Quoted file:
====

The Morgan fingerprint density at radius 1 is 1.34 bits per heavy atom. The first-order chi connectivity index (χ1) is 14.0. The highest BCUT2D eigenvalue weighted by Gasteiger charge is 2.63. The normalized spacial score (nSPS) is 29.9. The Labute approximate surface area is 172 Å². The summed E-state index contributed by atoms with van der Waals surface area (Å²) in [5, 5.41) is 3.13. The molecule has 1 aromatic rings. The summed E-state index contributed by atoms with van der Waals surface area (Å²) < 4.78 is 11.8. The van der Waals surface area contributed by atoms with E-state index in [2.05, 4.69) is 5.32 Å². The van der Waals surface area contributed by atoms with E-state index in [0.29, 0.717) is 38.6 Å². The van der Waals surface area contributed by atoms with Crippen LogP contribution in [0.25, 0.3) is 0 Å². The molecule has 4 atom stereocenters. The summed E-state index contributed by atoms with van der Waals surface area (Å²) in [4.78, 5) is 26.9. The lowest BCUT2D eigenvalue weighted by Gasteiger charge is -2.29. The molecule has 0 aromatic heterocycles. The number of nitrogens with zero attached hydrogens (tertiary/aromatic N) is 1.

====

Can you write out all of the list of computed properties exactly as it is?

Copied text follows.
The Morgan fingerprint density at radius 1 is 1.34 bits per heavy atom. The first-order chi connectivity index (χ1) is 14.0. The highest BCUT2D eigenvalue weighted by Gasteiger charge is 2.63. The normalized spacial score (nSPS) is 29.9. The Labute approximate surface area is 172 Å². The summed E-state index contributed by atoms with van der Waals surface area (Å²) in [5, 5.41) is 3.13. The molecule has 1 aromatic rings. The summed E-state index contributed by atoms with van der Waals surface area (Å²) < 4.78 is 11.8. The van der Waals surface area contributed by atoms with E-state index in [2.05, 4.69) is 5.32 Å². The van der Waals surface area contributed by atoms with E-state index in [0.29, 0.717) is 38.6 Å². The van der Waals surface area contributed by atoms with Crippen LogP contribution in [0.25, 0.3) is 0 Å². The molecule has 4 atom stereocenters. The summed E-state index contributed by atoms with van der Waals surface area (Å²) in [4.78, 5) is 26.9. The lowest BCUT2D eigenvalue weighted by Gasteiger charge is -2.29. The molecule has 0 aromatic heterocycles. The number of nitrogens with zero attached hydrogens (tertiary/aromatic N) is 1.